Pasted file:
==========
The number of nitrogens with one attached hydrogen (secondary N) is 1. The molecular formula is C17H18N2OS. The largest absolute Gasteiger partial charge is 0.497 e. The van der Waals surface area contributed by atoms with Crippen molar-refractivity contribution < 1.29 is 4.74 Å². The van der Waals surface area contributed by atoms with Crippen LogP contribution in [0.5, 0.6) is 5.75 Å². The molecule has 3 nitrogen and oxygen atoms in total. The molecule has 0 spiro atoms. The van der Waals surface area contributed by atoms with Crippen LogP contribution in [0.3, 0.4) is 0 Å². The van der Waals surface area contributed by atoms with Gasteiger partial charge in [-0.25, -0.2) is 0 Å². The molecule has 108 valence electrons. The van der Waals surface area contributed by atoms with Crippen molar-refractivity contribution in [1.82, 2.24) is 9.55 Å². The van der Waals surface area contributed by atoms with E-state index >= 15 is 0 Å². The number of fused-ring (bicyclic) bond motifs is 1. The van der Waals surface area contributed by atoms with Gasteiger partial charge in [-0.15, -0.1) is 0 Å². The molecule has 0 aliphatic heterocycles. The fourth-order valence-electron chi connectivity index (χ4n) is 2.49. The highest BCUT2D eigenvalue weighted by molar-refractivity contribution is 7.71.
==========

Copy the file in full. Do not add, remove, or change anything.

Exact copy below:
The number of nitrogens with one attached hydrogen (secondary N) is 1. The molecular formula is C17H18N2OS. The largest absolute Gasteiger partial charge is 0.497 e. The van der Waals surface area contributed by atoms with Crippen molar-refractivity contribution < 1.29 is 4.74 Å². The van der Waals surface area contributed by atoms with Crippen LogP contribution in [0.5, 0.6) is 5.75 Å². The molecule has 3 nitrogen and oxygen atoms in total. The molecule has 0 spiro atoms. The van der Waals surface area contributed by atoms with Crippen LogP contribution in [0.3, 0.4) is 0 Å². The van der Waals surface area contributed by atoms with Gasteiger partial charge in [-0.25, -0.2) is 0 Å². The molecule has 108 valence electrons. The van der Waals surface area contributed by atoms with Crippen molar-refractivity contribution in [1.82, 2.24) is 9.55 Å². The van der Waals surface area contributed by atoms with E-state index >= 15 is 0 Å². The number of fused-ring (bicyclic) bond motifs is 1. The van der Waals surface area contributed by atoms with Gasteiger partial charge in [-0.15, -0.1) is 0 Å². The molecule has 0 aliphatic heterocycles. The fourth-order valence-electron chi connectivity index (χ4n) is 2.49. The highest BCUT2D eigenvalue weighted by molar-refractivity contribution is 7.71.